Everyone knows that it’s tough to turn books into movies. How do you deal with internal monologues? With the world-building that good writers do effortlessly, and in the background? Do you just give up on conveying the tone of the writer’s words, and focus on the narrative?
Yet it’s also true that, if you turn a popular novel into a film, it can do very well; adjusted for inflation, the best-performing movie of all time remains 1939’s Gone with the Wind
, which earned $3.3 billion in 2014 dollars. Steven Spielberg succeeded similarly with Jaws
(adapted from Peter Benchley) which was the first summer blockbuster, and later with Jurassic Park
(from the Michael Crichton novel) the first movie to crack a billion dollars in receipts. And of course, if you happen to have a series of books to adapt, you can laugh all the way to the bank; the Lord of the Rings
movies have earned almost $6 billion, and Harry Potter
series over $8.5 billion. If there’s one reason why these worked, it was, in my opinion, that the film-makers sought to be faithful to the mood of the books, and to the fates that the authors assigned the books’ characters. You might want to know how Harry is doing now, and a movie about it might earn a billion — but there’s no chance that you could do it without JK Rowling agreeing, and seeing if it fits into her vision of the Potterverse. What the film studios want is not going to factor into her decision. Paradoxically, that faithfulness to a vision first put into print is precisely why the movies are trusted by audiences — and thus why they would do well in the first place.
Yet that is also why the most successful genre of adaptations from print to cinema is also the most uncertain, and in which storytelling might be most influenced by the fear of closing off future box-office receipts. The most successful series of movies by far is, of course, the Marvel Cinematic Universe, with 19 movies so far that have grossed about $800 million each. And, of course, a sizeable fraction of humanity over the past seven days has seen Avengers: Infinity War, the latest instalment of the MCU, which will almost certainly end its run having cracked $2 billion. Like most of the 19 movies that preceded it, Infinity War is a loose adaptation of a Marvel comic book series; in this case, a 1991 six-part series called The Infinity Gauntlet.
The task of adapting comic books or graphic novels for the screen is, in some ways, easier than adapting a book; one obvious advantage is that graphic novels are, of course, more visual. Yet the very odd nature of comic-book reality — in which characters never vanish, but tend to have their worlds recreated around them — is problematic in a very particular way. Novels, or regular book series, are frequently meant to finish. They have a specific story arc. This lends itself to self-contained cinematic storytelling, in which people invest in the characters. But comic book characters go on forever. Superman will never die, as long as people want to read about him. And yet, of course, DC Comics in 1992 killed him off in a series called The Death of Superman — the fastest-selling comic-book ever — only to promptly bring him back a couple of years later.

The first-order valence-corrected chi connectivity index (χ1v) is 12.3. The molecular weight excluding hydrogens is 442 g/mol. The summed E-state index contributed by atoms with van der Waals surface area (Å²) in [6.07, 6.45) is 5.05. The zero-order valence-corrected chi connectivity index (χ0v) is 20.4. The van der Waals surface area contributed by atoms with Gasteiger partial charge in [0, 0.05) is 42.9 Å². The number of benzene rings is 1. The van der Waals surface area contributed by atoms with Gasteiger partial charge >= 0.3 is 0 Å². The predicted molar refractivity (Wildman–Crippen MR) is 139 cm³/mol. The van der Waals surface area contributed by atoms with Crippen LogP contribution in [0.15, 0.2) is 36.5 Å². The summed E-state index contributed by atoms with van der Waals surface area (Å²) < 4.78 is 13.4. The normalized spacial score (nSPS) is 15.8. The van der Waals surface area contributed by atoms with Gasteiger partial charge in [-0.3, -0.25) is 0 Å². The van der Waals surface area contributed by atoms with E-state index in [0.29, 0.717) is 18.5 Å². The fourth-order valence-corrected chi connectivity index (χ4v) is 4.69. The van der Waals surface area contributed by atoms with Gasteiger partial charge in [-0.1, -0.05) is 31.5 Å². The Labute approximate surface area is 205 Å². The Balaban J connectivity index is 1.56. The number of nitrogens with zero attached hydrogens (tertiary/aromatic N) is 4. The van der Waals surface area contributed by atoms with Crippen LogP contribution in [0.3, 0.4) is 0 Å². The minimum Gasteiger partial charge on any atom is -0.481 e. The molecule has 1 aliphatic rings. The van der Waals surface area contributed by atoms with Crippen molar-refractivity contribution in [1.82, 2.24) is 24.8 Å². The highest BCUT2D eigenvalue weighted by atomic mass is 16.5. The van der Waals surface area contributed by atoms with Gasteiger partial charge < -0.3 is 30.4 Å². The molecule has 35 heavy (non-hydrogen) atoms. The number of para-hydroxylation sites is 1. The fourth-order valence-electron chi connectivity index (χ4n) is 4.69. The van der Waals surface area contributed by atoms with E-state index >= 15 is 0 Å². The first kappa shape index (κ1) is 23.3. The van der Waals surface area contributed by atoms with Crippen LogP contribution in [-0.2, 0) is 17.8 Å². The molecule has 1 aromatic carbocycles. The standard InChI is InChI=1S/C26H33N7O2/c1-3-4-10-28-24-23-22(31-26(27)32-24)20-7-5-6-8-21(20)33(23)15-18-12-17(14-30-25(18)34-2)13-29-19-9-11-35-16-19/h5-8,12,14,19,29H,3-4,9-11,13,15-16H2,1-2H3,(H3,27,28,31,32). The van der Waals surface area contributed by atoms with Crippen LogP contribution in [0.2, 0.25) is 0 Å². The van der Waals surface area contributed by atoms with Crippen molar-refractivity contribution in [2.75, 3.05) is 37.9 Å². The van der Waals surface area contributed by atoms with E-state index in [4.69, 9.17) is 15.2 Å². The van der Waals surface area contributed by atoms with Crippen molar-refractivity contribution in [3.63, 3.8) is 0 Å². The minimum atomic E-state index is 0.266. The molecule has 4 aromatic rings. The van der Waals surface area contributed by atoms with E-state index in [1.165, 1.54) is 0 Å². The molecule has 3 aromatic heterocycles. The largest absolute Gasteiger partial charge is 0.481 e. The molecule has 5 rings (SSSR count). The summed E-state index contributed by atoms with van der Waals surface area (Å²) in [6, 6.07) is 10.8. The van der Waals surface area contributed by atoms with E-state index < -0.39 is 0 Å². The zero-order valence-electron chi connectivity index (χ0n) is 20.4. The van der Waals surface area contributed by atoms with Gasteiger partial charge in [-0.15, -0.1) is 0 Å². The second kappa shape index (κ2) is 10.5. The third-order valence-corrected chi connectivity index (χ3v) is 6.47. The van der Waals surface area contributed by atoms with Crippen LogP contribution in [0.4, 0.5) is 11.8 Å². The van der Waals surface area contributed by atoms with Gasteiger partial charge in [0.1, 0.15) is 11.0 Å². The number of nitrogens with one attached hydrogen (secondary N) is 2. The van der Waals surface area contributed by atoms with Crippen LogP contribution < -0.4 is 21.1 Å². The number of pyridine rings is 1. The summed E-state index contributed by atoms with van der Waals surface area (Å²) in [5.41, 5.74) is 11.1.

In regular books, authors own their characters. They are attached to the narratives they have created for them; they are also willing to lay those characters down, in many cases, and move on to writing others. In comic books, characters are owned by companies. They care nothing about the narratives, and can always hire another talented writer to work with those characters.
What does this mean? It means that the comic-book companies have to keep the stories going on forever, constructing increasingly baroque back-stories and explanations for past cliff-hangers. (Comic books have given us the wonderful word “retcon”, meaning “retroactive continuity”, the fictional version of fake news.) If you’re an author who is given these characters to work with for a few years, you are always tempted to do something terrible to them, force them to face ever-larger crises, and — ideally — kill them off. What happens later? Someone else’s problem.
The problem, of course, is that the profit motive means that these characters will inevitably return. Death is never final in the comic-book universe. But those who died in Harry Potter
— an equally fantastical world, surely! — are definitely not coming back. And big studios like Disney, which owns the MCU, have exactly the same incentives. In other words, adaptations of comic books into movies just aren’t as trustworthy as other adaptations; look carefully, and you will see studio executives hard at work preserving their future income
Which leads me to the point of this story: You, reader, will no doubt soon be one of the third or so of the English-speaking world that will watch Infinity War, if you aren’t already. I’m not giving anything away when I say that, well, perhaps one or two of your favourite superheroes die. But don’t worry: They are actually immortal. You can thank capitalism for that.